Cult's cashed-up man of mystery paid $900,000 for resort

Sunday Mail, Australia/July 2, 2011

He's Agape's international money man - the Italian who handed over the cash for the cult's Fiji hideaway.

When Lorenzo Lettieri met real estate agents in Fiji earlier this year, he told them he was buying the luxury resort as a holiday home for a wrestling champion and his family.

With villas, a restaurant, reception area and a private beach, the former eco-resort was a steal at $900,000.

But, in reality, it became a hideout for Adelaide fugitive cult leader Rocco Leo, girlfriend Mari Antoinette Veneziano and her brother Joseph. The three were arrested two weeks ago for breaching their visas and now face deportation.

A senior member of the cult's Vanuatu branch, 34-year-old Lettieri manages the church's finances and often travels to Fiji.

The real estate agent who sold the resort told the Sunday Mail Mr Lettieri paid about $900,000 for the 6.6ha Crown land property.

It can be revealed that Mr Lettieri was registered on April 14 as owner of the former Tiri Villas resort in Pacific Harbour, 35km from the Fijian capital, Suva.

The agent was told the resort was for a World Wrestling Entertainment personality who wanted it for a family retreat.

He said he discovered it was being used as a church only when news of Leo's arrest broke last week.

Title documents obtained by the Sunday Mail show the resort was bought by Mr Lettieri "as trustee for Whitehorse Trust".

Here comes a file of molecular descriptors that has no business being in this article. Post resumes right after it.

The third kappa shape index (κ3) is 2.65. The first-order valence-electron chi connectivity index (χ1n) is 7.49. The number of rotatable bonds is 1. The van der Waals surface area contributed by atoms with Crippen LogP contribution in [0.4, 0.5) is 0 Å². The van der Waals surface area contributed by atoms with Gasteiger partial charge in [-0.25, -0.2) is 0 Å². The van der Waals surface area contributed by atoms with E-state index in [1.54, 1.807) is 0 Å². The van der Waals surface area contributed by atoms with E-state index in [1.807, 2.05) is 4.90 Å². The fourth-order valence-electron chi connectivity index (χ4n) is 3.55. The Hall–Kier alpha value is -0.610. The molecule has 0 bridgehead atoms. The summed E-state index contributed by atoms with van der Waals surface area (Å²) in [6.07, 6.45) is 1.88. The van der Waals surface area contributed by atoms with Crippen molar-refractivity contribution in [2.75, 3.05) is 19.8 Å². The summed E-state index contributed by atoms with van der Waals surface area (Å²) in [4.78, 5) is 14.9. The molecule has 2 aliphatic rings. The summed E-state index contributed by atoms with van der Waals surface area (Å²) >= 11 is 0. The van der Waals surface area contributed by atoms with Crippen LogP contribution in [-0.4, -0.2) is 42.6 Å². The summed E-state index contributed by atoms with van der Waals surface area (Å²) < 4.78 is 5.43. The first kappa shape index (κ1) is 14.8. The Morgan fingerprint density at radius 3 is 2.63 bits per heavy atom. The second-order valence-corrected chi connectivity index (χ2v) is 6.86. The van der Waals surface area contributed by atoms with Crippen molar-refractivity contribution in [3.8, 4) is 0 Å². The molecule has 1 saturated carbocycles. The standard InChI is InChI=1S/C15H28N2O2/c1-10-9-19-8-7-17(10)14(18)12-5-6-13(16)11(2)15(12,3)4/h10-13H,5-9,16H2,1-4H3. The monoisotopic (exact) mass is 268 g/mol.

The estate agent said the resort had been on the market for "some time" because vendors were asking too high a price. Last year, the sellers agreed to drop their asking price from $4.3 million to market value.

The former owners ran the resort, which was popular as a retreat for government departments and private organisations, until June, 2009.

This week Fiji immigration director Major Nemani Vuniwaqa would not say how long Leo and the Venezianos would be held. "It depends on the investigation that's still ongoing," he said.

He would not comment further but was quoted in a local newspaper yesterday as saying there was no reason to deport Leo unless Australia requested it.

"There has been no response from Australia so far," the Fiji Sun quoted Major Vuniwaqa as saying.

"This means that they do not want him."

It is understood Fijian police are investigating Leo's local connections.

Under Fijian immigration law, a detained person can be held for up to 28 days after having been charged with an offence.

It can also be revealed that the Morning Star, a yacht moored near the former resort, is registered in Wilmington, in the US state of Delaware.

Delaware is famous for its favourable tax laws and the relative ease of setting up corporations.

Two people were found on the yacht when Leo was arrested.

The Sunday Mail reported last week that at least six other people, including two young boys, were on the premises when officers raided it.

Leo is wanted in South Australia on 126 counts of fraud and an assault charge. A civil case brought against him by two of his former followers claiming he defrauded them of more than $1.5 million has been deferred until later this month.

It is believed Leo, his girlfriend and her brother had been living in Fiji for the past year, after they fled SA just before a raid on the cult's properties.

They are being held at an undisclosed location.

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